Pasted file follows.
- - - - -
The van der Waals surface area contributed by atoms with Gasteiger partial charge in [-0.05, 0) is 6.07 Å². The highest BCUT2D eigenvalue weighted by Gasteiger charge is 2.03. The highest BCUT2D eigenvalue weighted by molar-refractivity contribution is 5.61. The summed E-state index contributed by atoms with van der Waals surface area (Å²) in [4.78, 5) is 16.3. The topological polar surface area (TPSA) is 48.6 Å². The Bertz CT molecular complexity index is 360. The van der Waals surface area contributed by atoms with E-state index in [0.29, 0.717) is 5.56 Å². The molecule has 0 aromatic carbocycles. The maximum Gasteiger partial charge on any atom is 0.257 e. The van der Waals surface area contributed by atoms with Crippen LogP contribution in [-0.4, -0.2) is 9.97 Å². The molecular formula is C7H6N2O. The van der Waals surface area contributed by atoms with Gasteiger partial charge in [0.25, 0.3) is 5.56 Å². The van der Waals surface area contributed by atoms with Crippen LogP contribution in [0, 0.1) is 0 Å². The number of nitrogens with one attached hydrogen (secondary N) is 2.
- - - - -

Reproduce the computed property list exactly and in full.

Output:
The van der Waals surface area contributed by atoms with Gasteiger partial charge in [-0.05, 0) is 6.07 Å². The highest BCUT2D eigenvalue weighted by Gasteiger charge is 2.03. The highest BCUT2D eigenvalue weighted by molar-refractivity contribution is 5.61. The summed E-state index contributed by atoms with van der Waals surface area (Å²) in [4.78, 5) is 16.3. The topological polar surface area (TPSA) is 48.6 Å². The Bertz CT molecular complexity index is 360. The van der Waals surface area contributed by atoms with E-state index in [0.29, 0.717) is 5.56 Å². The molecule has 0 aromatic carbocycles. The maximum Gasteiger partial charge on any atom is 0.257 e. The van der Waals surface area contributed by atoms with Crippen LogP contribution in [-0.4, -0.2) is 9.97 Å². The molecular formula is C7H6N2O. The van der Waals surface area contributed by atoms with Gasteiger partial charge in [0.25, 0.3) is 5.56 Å². The van der Waals surface area contributed by atoms with Crippen LogP contribution in [0, 0.1) is 0 Å². The number of nitrogens with one attached hydrogen (secondary N) is 2.